In K&R2, sec 5.3, it writes the code like this without a cast. It seems
that the following code is right:

    char *p = buff;
or
    p = buff;

Is there a legal implicit conversion?

0
9/9/2006 2:52:30 PM
"Frederick Gotham" writes:

> No. The rule of thumb is:
>
>    Only use a cast if the code won't compile without one.

Sounds like a bad rule of thumb to me.

Consider:

double mean;
int sum;
int n;
.....
mean = sum/n;

Also casts can contribute to the documentation for people who must 
subsequently diddle with the code. 


0
r124c4u1022 (2303)
9/9/2006 2:59:45 PM
lovecreatesbea...@gmail.com wrote:
> lovecreatesbea...@gmail.com wrote:
> > Keith Thompson wrote:
> > >
> > > The comp.lang.c FAQ is at <http://www.c-faq.com/>.  Read section 6,
> > > "Arrays and Pointers".
> >
> > Hello Keith. The faq says:
> >
> > Given an array a and pointer p, <snip> If you were to assign the
> > array's address to the pointer:
> > 	p = a;
> > then p[3] and a[3] would access the same element.
> >
> > If I write code as follows, is it right?
> >
> >   char buff[] = "hello world";
> >   char *p = buff;
> >
> > Is a cast needed on the second line of code, i.e., should I write it as
> > follows:
> >
> >   char *p = (char *) buff;
>
> In K&R2, sec 5.3, it writes the code like this without a cast. It seems
> that the following code is right:
>
>     char *p = buff;
> or
>     p = buff;
>
> Is there a legal implicit conversion?

I understand it now. The array name in expression is a pointer to the
first element of the array. There is no implicit conversion and no need
to add a cast.

0
9/9/2006 3:25:15 PM
"osmium" <r124c4u102@comcast.net> writes:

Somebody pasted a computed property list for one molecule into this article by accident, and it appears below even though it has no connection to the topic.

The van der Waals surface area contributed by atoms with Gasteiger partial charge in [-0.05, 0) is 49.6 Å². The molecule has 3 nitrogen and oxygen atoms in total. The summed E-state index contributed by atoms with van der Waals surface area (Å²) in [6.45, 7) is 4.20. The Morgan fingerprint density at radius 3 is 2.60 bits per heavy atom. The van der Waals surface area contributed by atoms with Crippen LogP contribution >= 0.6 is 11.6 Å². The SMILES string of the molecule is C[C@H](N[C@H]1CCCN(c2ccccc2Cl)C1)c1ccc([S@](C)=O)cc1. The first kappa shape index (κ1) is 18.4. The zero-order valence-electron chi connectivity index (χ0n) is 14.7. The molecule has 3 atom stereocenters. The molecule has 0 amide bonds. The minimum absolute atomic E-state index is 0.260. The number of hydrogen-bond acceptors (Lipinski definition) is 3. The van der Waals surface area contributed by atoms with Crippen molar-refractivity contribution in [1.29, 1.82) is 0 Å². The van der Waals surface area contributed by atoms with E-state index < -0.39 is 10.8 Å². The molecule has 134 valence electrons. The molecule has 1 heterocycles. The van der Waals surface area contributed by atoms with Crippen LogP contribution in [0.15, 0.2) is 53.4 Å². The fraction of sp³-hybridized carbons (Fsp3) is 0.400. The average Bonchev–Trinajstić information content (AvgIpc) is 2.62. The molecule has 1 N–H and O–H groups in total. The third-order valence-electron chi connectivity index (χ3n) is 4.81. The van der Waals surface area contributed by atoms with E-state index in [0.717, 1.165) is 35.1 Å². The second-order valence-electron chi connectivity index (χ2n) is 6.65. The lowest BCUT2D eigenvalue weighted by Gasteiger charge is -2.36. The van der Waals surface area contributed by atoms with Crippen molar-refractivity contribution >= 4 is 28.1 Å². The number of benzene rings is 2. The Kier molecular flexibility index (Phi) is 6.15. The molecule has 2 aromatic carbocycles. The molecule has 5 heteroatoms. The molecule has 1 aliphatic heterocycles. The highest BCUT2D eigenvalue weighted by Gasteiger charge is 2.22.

> "Frederick Gotham" writes:
>> No. The rule of thumb is:
>>
>>    Only use a cast if the code won't compile without one.
>
> Sounds like a bad rule of thumb to me.

A rule of thumb, by definition, is not universal.  The stated rule of
thumb is a very good one.

> Consider:
>
> double mean;
> int sum;
> int n;
> ....
> mean = sum/n;

Yes, that's a case where a cast would be appropriate.

> Also casts can contribute to the documentation for people who must 
> subsequently diddle with the code. 

In such cases, it's usually better to leave the cast out and depend on
anyone reading the code to understand how C works.

-- 
Keith Thompson (The_Other_Keith) kst-u@mib.org  <http://www.ghoti.net/~kst>
San Diego Supercomputer Center             <*>  <http://users.sdsc.edu/~kst>
We must do something.  This is something.  Therefore, we must do this.
0
kst-u (21963)
9/9/2006 6:06:10 PM
osmium wrote:
> "Frederick Gotham" writes:
> 
>> No. The rule of thumb is:
>>
>>    Only use a cast if the code won't compile without one.
> 
> Sounds like a bad rule of thumb to me.
> 
> Consider:
> 
> double mean;
> int sum;
> int n;
> ....
> mean = sum/n;

Bad example IMO.  The above stores the truncated integral part from
the division, and may well be exactly what is desired.  If this is